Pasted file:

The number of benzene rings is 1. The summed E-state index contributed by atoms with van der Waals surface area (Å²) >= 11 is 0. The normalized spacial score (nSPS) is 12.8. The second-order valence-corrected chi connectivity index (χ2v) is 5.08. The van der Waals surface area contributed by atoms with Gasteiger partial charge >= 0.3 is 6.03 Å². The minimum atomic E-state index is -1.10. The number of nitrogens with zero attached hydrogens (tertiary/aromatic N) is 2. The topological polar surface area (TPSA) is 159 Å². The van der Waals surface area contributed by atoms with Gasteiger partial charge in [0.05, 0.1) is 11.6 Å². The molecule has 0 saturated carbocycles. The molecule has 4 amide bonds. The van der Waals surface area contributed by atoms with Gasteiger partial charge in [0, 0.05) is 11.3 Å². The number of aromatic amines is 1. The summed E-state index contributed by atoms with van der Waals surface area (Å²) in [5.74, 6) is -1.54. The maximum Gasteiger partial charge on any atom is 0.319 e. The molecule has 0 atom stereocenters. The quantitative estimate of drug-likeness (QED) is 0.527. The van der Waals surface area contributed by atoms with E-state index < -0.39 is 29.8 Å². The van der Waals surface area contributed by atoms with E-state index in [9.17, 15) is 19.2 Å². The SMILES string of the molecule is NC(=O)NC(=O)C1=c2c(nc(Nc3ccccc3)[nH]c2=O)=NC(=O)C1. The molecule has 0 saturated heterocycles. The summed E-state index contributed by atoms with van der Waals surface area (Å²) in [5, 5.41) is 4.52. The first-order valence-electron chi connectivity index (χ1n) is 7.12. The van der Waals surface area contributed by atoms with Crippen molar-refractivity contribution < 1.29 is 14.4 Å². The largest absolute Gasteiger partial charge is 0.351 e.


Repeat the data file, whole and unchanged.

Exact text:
The number of benzene rings is 1. The summed E-state index contributed by atoms with van der Waals surface area (Å²) >= 11 is 0. The normalized spacial score (nSPS) is 12.8. The second-order valence-corrected chi connectivity index (χ2v) is 5.08. The van der Waals surface area contributed by atoms with Gasteiger partial charge >= 0.3 is 6.03 Å². The minimum atomic E-state index is -1.10. The number of nitrogens with zero attached hydrogens (tertiary/aromatic N) is 2. The topological polar surface area (TPSA) is 159 Å². The van der Waals surface area contributed by atoms with Gasteiger partial charge in [0.05, 0.1) is 11.6 Å². The molecule has 0 saturated carbocycles. The molecule has 4 amide bonds. The van der Waals surface area contributed by atoms with Gasteiger partial charge in [0, 0.05) is 11.3 Å². The number of aromatic amines is 1. The summed E-state index contributed by atoms with van der Waals surface area (Å²) in [5.74, 6) is -1.54. The maximum Gasteiger partial charge on any atom is 0.319 e. The molecule has 0 atom stereocenters. The quantitative estimate of drug-likeness (QED) is 0.527. The van der Waals surface area contributed by atoms with E-state index < -0.39 is 29.8 Å². The van der Waals surface area contributed by atoms with E-state index in [9.17, 15) is 19.2 Å². The SMILES string of the molecule is NC(=O)NC(=O)C1=c2c(nc(Nc3ccccc3)[nH]c2=O)=NC(=O)C1. The molecule has 0 saturated heterocycles. The summed E-state index contributed by atoms with van der Waals surface area (Å²) in [5, 5.41) is 4.52. The first-order valence-electron chi connectivity index (χ1n) is 7.12. The van der Waals surface area contributed by atoms with Crippen molar-refractivity contribution < 1.29 is 14.4 Å². The largest absolute Gasteiger partial charge is 0.351 e.